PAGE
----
Bad girls in ghana
On the outskirts of Ghana's biggest city sits a smoldering wasteland, a slum carved into the banks of the Korle Lagoon, one of the most polluted bodies of water on earth. Correspondent Peter Klein and a group of graduate journalism students from the University of British Columbia have come here as part of a global investigation -- to track a shadowy industry that's causing big problems here and around the world. He shows them his home, a small room in a mass of shanty dwellings, and offers to take them across a dead river to a notorious area called Agbogbloshie.
As part of the investigation, one of the students buys a number of hard drives to see what is on them, secretly filming the transaction to avoid the seller's suspicions.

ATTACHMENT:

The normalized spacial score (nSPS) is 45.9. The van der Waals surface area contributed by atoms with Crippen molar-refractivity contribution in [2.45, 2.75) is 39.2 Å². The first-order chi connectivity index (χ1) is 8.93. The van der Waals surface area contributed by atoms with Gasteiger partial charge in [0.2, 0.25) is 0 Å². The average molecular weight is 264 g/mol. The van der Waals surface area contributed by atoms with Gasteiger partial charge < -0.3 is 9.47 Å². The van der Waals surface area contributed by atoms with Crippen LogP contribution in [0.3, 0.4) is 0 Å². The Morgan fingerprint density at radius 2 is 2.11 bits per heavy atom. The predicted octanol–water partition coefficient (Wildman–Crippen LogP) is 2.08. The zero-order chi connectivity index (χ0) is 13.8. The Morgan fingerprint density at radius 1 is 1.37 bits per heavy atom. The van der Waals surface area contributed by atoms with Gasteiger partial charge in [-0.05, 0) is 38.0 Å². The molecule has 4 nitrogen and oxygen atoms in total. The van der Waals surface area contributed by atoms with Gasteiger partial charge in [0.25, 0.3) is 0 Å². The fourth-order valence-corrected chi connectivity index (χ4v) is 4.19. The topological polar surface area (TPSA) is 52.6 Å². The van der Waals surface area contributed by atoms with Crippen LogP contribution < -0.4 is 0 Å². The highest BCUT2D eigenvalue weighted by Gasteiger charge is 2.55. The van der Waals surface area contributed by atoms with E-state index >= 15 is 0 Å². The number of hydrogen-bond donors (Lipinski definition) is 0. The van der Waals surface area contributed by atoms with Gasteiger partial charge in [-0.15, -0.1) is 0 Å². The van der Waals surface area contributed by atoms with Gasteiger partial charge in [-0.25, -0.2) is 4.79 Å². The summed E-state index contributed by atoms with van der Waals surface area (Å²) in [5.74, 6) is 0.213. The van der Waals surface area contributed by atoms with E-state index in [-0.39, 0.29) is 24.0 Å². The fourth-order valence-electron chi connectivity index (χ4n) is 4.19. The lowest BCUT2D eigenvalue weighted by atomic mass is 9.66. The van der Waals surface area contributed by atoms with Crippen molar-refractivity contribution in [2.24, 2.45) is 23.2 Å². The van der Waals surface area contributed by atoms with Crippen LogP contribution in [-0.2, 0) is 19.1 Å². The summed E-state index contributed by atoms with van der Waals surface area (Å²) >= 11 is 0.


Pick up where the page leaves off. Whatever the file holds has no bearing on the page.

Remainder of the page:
“I'm collecting them because you need them as evidence.
You need to tell the world where these things are coming from. Now, just look,” he says, pointing to an old computer with the label: “School District of Philadelphia.” When containers of old computers first began arriving in West Africa a few years ago, Ghanaians welcomed what they thought were donations to help bridge the digital divide.
The team meets with Mike Anane, a local journalist who has been writing about the boys at this e-waste dump.
“Life is really difficult; they eat here, surrounded by e-waste,” Anane tells them. But you can imagine the health implications.” Some of the boys burn old foam on top of computers to melt away the plastic, leaving behind scraps of copper and iron they can collect to sell.